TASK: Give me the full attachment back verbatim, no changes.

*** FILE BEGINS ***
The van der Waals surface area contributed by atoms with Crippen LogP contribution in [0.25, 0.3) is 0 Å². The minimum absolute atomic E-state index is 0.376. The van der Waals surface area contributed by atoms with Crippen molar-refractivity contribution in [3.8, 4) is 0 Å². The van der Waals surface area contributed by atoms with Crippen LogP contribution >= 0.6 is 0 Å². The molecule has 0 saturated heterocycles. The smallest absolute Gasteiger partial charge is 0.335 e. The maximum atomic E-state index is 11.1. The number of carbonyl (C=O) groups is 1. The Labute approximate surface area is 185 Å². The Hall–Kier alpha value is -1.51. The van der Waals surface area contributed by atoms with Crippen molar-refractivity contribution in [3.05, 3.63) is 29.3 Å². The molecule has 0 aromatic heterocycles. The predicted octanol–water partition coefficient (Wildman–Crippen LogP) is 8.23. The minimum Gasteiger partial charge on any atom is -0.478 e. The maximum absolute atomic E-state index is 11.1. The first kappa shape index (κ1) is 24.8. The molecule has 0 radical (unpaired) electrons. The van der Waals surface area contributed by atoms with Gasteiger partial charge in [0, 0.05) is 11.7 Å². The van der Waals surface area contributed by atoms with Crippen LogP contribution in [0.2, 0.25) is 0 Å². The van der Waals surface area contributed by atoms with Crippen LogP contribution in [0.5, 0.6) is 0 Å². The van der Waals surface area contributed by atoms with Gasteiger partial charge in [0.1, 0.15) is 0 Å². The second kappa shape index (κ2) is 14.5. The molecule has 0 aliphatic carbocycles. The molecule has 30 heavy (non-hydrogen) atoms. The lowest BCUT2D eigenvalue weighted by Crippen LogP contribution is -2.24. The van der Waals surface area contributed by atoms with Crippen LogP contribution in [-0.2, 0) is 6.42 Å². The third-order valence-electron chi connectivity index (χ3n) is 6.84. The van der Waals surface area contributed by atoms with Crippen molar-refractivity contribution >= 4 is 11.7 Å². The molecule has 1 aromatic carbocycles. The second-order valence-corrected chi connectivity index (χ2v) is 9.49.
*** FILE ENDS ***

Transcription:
The van der Waals surface area contributed by atoms with Crippen LogP contribution in [0.25, 0.3) is 0 Å². The minimum absolute atomic E-state index is 0.376. The van der Waals surface area contributed by atoms with Crippen molar-refractivity contribution in [3.8, 4) is 0 Å². The van der Waals surface area contributed by atoms with Crippen LogP contribution >= 0.6 is 0 Å². The molecule has 0 saturated heterocycles. The smallest absolute Gasteiger partial charge is 0.335 e. The maximum atomic E-state index is 11.1. The number of carbonyl (C=O) groups is 1. The Labute approximate surface area is 185 Å². The Hall–Kier alpha value is -1.51. The van der Waals surface area contributed by atoms with Crippen molar-refractivity contribution in [3.05, 3.63) is 29.3 Å². The molecule has 0 aromatic heterocycles. The predicted octanol–water partition coefficient (Wildman–Crippen LogP) is 8.23. The minimum Gasteiger partial charge on any atom is -0.478 e. The maximum absolute atomic E-state index is 11.1. The first kappa shape index (κ1) is 24.8. The molecule has 0 radical (unpaired) electrons. The van der Waals surface area contributed by atoms with Gasteiger partial charge in [0, 0.05) is 11.7 Å². The van der Waals surface area contributed by atoms with Crippen LogP contribution in [0.2, 0.25) is 0 Å². The van der Waals surface area contributed by atoms with Crippen LogP contribution in [0.5, 0.6) is 0 Å². The van der Waals surface area contributed by atoms with Gasteiger partial charge in [0.1, 0.15) is 0 Å². The second kappa shape index (κ2) is 14.5. The molecule has 0 aliphatic carbocycles. The molecule has 30 heavy (non-hydrogen) atoms. The lowest BCUT2D eigenvalue weighted by Crippen LogP contribution is -2.24. The van der Waals surface area contributed by atoms with Crippen LogP contribution in [-0.2, 0) is 6.42 Å². The third-order valence-electron chi connectivity index (χ3n) is 6.84. The van der Waals surface area contributed by atoms with Crippen molar-refractivity contribution >= 4 is 11.7 Å². The molecule has 1 aromatic carbocycles. The second-order valence-corrected chi connectivity index (χ2v) is 9.49.